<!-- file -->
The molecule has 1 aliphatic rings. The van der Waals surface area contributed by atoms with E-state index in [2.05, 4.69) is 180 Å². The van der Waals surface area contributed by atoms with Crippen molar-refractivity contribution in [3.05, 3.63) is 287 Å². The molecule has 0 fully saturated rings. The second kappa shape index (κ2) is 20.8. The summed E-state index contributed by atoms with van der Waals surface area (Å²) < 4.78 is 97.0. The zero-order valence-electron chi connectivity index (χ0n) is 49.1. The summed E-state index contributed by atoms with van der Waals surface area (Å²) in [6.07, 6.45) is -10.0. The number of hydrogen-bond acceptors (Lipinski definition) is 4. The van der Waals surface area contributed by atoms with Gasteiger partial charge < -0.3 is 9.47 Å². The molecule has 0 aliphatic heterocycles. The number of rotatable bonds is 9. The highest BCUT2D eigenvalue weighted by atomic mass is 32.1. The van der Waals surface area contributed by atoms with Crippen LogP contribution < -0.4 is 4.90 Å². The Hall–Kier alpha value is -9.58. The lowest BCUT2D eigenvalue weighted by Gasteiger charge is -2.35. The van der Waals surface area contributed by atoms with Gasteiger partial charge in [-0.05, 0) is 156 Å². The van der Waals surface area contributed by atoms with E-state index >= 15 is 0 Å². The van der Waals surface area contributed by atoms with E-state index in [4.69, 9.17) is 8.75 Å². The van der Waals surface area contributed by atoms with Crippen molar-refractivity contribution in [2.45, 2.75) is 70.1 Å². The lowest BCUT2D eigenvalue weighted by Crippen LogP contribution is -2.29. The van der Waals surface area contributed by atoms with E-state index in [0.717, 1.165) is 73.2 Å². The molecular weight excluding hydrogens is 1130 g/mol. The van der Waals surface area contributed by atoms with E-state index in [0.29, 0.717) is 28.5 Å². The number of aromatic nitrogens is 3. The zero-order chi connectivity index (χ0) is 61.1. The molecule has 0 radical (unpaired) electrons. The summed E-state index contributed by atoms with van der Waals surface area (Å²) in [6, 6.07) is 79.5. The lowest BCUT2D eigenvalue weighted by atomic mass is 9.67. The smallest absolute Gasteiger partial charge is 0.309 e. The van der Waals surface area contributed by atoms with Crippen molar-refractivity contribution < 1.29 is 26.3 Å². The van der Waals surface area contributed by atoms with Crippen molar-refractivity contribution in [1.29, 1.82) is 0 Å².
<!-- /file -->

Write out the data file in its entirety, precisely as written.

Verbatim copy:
The molecule has 1 aliphatic rings. The van der Waals surface area contributed by atoms with E-state index in [2.05, 4.69) is 180 Å². The van der Waals surface area contributed by atoms with Crippen molar-refractivity contribution in [3.05, 3.63) is 287 Å². The molecule has 0 fully saturated rings. The second kappa shape index (κ2) is 20.8. The summed E-state index contributed by atoms with van der Waals surface area (Å²) < 4.78 is 97.0. The zero-order valence-electron chi connectivity index (χ0n) is 49.1. The summed E-state index contributed by atoms with van der Waals surface area (Å²) in [6.07, 6.45) is -10.0. The number of hydrogen-bond acceptors (Lipinski definition) is 4. The van der Waals surface area contributed by atoms with Gasteiger partial charge < -0.3 is 9.47 Å². The molecule has 0 aliphatic heterocycles. The number of rotatable bonds is 9. The highest BCUT2D eigenvalue weighted by atomic mass is 32.1. The van der Waals surface area contributed by atoms with Crippen LogP contribution < -0.4 is 4.90 Å². The Hall–Kier alpha value is -9.58. The lowest BCUT2D eigenvalue weighted by Gasteiger charge is -2.35. The van der Waals surface area contributed by atoms with Gasteiger partial charge in [-0.05, 0) is 156 Å². The van der Waals surface area contributed by atoms with E-state index >= 15 is 0 Å². The van der Waals surface area contributed by atoms with E-state index in [4.69, 9.17) is 8.75 Å². The van der Waals surface area contributed by atoms with Crippen molar-refractivity contribution in [2.45, 2.75) is 70.1 Å². The lowest BCUT2D eigenvalue weighted by Crippen LogP contribution is -2.29. The van der Waals surface area contributed by atoms with E-state index in [0.717, 1.165) is 73.2 Å². The molecular weight excluding hydrogens is 1130 g/mol. The van der Waals surface area contributed by atoms with E-state index in [0.29, 0.717) is 28.5 Å². The number of aromatic nitrogens is 3. The zero-order chi connectivity index (χ0) is 61.1. The molecule has 0 radical (unpaired) electrons. The summed E-state index contributed by atoms with van der Waals surface area (Å²) in [6, 6.07) is 79.5. The lowest BCUT2D eigenvalue weighted by atomic mass is 9.67. The smallest absolute Gasteiger partial charge is 0.309 e. The van der Waals surface area contributed by atoms with Crippen molar-refractivity contribution < 1.29 is 26.3 Å². The van der Waals surface area contributed by atoms with Crippen molar-refractivity contribution in [1.29, 1.82) is 0 Å².